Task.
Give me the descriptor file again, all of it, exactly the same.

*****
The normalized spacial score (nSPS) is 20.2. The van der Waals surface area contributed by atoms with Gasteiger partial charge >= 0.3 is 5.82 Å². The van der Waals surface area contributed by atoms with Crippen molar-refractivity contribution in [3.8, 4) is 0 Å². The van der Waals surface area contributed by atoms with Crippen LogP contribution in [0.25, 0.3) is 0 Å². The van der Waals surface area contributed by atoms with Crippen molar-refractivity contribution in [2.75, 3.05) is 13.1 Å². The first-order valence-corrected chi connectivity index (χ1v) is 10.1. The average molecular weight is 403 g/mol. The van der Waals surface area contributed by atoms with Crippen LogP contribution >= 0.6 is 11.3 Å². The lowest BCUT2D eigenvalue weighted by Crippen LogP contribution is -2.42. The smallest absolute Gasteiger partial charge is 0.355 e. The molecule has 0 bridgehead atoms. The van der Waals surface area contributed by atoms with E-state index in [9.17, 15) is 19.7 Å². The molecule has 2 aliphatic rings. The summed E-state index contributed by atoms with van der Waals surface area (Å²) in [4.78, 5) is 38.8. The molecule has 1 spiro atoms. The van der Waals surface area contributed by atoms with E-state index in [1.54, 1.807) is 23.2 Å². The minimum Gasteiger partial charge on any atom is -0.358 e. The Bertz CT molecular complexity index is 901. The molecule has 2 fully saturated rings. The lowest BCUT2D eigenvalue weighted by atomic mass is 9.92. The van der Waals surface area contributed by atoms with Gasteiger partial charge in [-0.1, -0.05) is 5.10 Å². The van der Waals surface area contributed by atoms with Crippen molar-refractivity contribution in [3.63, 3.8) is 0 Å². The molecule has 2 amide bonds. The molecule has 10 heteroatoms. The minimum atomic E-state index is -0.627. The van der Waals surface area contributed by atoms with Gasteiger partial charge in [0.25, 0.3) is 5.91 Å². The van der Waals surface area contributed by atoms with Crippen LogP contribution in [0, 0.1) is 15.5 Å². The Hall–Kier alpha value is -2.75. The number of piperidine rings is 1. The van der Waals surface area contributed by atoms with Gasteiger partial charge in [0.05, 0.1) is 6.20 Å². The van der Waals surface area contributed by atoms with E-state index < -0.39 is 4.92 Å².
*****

The normalized spacial score (nSPS) is 20.2. The van der Waals surface area contributed by atoms with Gasteiger partial charge >= 0.3 is 5.82 Å². The van der Waals surface area contributed by atoms with Crippen molar-refractivity contribution in [3.8, 4) is 0 Å². The van der Waals surface area contributed by atoms with Crippen LogP contribution in [0.25, 0.3) is 0 Å². The van der Waals surface area contributed by atoms with Crippen molar-refractivity contribution in [2.75, 3.05) is 13.1 Å². The first-order valence-corrected chi connectivity index (χ1v) is 10.1. The average molecular weight is 403 g/mol. The van der Waals surface area contributed by atoms with Crippen LogP contribution >= 0.6 is 11.3 Å². The lowest BCUT2D eigenvalue weighted by Crippen LogP contribution is -2.42. The smallest absolute Gasteiger partial charge is 0.355 e. The molecule has 0 bridgehead atoms. The van der Waals surface area contributed by atoms with E-state index in [9.17, 15) is 19.7 Å². The molecule has 2 aliphatic rings. The summed E-state index contributed by atoms with van der Waals surface area (Å²) in [4.78, 5) is 38.8. The molecule has 1 spiro atoms. The van der Waals surface area contributed by atoms with E-state index in [1.54, 1.807) is 23.2 Å². The minimum Gasteiger partial charge on any atom is -0.358 e. The Bertz CT molecular complexity index is 901. The molecule has 2 fully saturated rings. The lowest BCUT2D eigenvalue weighted by atomic mass is 9.92. The van der Waals surface area contributed by atoms with Gasteiger partial charge in [-0.1, -0.05) is 5.10 Å². The van der Waals surface area contributed by atoms with Crippen molar-refractivity contribution in [3.63, 3.8) is 0 Å². The molecule has 2 amide bonds. The molecule has 10 heteroatoms. The minimum atomic E-state index is -0.627. The van der Waals surface area contributed by atoms with Gasteiger partial charge in [0.25, 0.3) is 5.91 Å². The van der Waals surface area contributed by atoms with Crippen LogP contribution in [0, 0.1) is 15.5 Å². The Hall–Kier alpha value is -2.75. The number of piperidine rings is 1. The van der Waals surface area contributed by atoms with Gasteiger partial charge in [0.05, 0.1) is 6.20 Å². The van der Waals surface area contributed by atoms with E-state index < -0.39 is 4.92 Å².